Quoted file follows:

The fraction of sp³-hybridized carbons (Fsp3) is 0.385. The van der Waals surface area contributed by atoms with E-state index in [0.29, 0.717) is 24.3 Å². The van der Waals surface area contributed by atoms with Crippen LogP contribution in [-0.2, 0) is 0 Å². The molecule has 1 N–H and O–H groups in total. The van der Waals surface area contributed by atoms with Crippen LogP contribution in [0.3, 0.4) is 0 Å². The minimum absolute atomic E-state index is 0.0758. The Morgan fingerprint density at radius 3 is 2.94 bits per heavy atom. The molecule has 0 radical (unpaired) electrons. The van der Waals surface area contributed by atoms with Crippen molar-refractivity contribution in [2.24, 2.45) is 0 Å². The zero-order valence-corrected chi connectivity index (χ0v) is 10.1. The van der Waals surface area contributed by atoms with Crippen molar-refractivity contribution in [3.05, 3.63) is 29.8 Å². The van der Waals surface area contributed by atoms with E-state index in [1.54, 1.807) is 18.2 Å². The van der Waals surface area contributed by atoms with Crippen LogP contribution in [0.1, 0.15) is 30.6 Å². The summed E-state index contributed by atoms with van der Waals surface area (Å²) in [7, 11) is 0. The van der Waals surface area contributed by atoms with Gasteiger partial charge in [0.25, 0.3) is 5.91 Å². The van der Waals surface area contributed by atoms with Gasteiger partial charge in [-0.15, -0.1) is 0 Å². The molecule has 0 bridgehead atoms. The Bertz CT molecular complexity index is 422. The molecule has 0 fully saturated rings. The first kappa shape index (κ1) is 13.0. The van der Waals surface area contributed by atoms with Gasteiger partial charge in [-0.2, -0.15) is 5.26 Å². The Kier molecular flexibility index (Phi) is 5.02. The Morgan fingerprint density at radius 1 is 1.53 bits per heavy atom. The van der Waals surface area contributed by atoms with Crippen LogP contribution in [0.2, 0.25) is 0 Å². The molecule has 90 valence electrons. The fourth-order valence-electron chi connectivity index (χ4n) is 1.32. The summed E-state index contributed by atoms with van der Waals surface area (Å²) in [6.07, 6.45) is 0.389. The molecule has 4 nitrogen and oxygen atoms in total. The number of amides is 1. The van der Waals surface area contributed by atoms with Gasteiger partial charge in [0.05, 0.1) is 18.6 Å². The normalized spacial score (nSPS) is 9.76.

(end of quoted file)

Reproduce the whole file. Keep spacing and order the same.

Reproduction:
The fraction of sp³-hybridized carbons (Fsp3) is 0.385. The van der Waals surface area contributed by atoms with E-state index in [0.29, 0.717) is 24.3 Å². The van der Waals surface area contributed by atoms with Crippen LogP contribution in [-0.2, 0) is 0 Å². The molecule has 1 N–H and O–H groups in total. The van der Waals surface area contributed by atoms with Crippen LogP contribution in [0.3, 0.4) is 0 Å². The minimum absolute atomic E-state index is 0.0758. The Morgan fingerprint density at radius 3 is 2.94 bits per heavy atom. The molecule has 0 radical (unpaired) electrons. The van der Waals surface area contributed by atoms with Crippen molar-refractivity contribution in [2.24, 2.45) is 0 Å². The zero-order valence-corrected chi connectivity index (χ0v) is 10.1. The van der Waals surface area contributed by atoms with Crippen molar-refractivity contribution in [3.05, 3.63) is 29.8 Å². The van der Waals surface area contributed by atoms with E-state index in [1.54, 1.807) is 18.2 Å². The van der Waals surface area contributed by atoms with Crippen LogP contribution in [0.1, 0.15) is 30.6 Å². The summed E-state index contributed by atoms with van der Waals surface area (Å²) in [7, 11) is 0. The van der Waals surface area contributed by atoms with Gasteiger partial charge in [0.25, 0.3) is 5.91 Å². The van der Waals surface area contributed by atoms with Gasteiger partial charge in [-0.15, -0.1) is 0 Å². The molecule has 0 bridgehead atoms. The Bertz CT molecular complexity index is 422. The molecule has 0 fully saturated rings. The first kappa shape index (κ1) is 13.0. The van der Waals surface area contributed by atoms with Gasteiger partial charge in [-0.2, -0.15) is 5.26 Å². The Kier molecular flexibility index (Phi) is 5.02. The Morgan fingerprint density at radius 1 is 1.53 bits per heavy atom. The van der Waals surface area contributed by atoms with Crippen LogP contribution in [0.2, 0.25) is 0 Å². The molecule has 90 valence electrons. The fourth-order valence-electron chi connectivity index (χ4n) is 1.32. The summed E-state index contributed by atoms with van der Waals surface area (Å²) in [6.07, 6.45) is 0.389. The molecule has 4 nitrogen and oxygen atoms in total. The number of amides is 1. The van der Waals surface area contributed by atoms with Gasteiger partial charge in [0.05, 0.1) is 18.6 Å². The normalized spacial score (nSPS) is 9.76.